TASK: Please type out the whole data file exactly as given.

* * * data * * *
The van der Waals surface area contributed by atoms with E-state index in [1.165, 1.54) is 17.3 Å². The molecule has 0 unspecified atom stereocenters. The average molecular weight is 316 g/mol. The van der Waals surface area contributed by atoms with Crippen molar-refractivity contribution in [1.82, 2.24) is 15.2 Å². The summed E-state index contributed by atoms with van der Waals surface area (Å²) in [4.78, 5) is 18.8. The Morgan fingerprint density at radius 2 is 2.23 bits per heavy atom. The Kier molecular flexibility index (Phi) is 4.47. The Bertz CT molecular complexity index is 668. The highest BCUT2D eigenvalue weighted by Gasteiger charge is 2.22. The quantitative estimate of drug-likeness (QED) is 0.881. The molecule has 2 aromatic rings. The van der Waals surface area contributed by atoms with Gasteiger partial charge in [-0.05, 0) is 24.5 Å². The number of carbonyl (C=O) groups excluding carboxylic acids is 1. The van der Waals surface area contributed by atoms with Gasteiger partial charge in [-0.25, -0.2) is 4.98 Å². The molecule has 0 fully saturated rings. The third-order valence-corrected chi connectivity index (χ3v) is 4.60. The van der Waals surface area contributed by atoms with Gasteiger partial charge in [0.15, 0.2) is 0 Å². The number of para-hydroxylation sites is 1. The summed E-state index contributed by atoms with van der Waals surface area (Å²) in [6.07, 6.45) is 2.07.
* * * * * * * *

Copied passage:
The van der Waals surface area contributed by atoms with E-state index in [1.165, 1.54) is 17.3 Å². The molecule has 0 unspecified atom stereocenters. The average molecular weight is 316 g/mol. The van der Waals surface area contributed by atoms with Crippen molar-refractivity contribution in [1.82, 2.24) is 15.2 Å². The summed E-state index contributed by atoms with van der Waals surface area (Å²) in [4.78, 5) is 18.8. The Morgan fingerprint density at radius 2 is 2.23 bits per heavy atom. The Kier molecular flexibility index (Phi) is 4.47. The Bertz CT molecular complexity index is 668. The highest BCUT2D eigenvalue weighted by Gasteiger charge is 2.22. The quantitative estimate of drug-likeness (QED) is 0.881. The molecule has 2 aromatic rings. The van der Waals surface area contributed by atoms with Gasteiger partial charge in [-0.05, 0) is 24.5 Å². The number of carbonyl (C=O) groups excluding carboxylic acids is 1. The van der Waals surface area contributed by atoms with Gasteiger partial charge in [-0.25, -0.2) is 4.98 Å². The molecule has 0 fully saturated rings. The third-order valence-corrected chi connectivity index (χ3v) is 4.60. The van der Waals surface area contributed by atoms with Gasteiger partial charge in [0.15, 0.2) is 0 Å². The number of para-hydroxylation sites is 1. The summed E-state index contributed by atoms with van der Waals surface area (Å²) in [6.07, 6.45) is 2.07.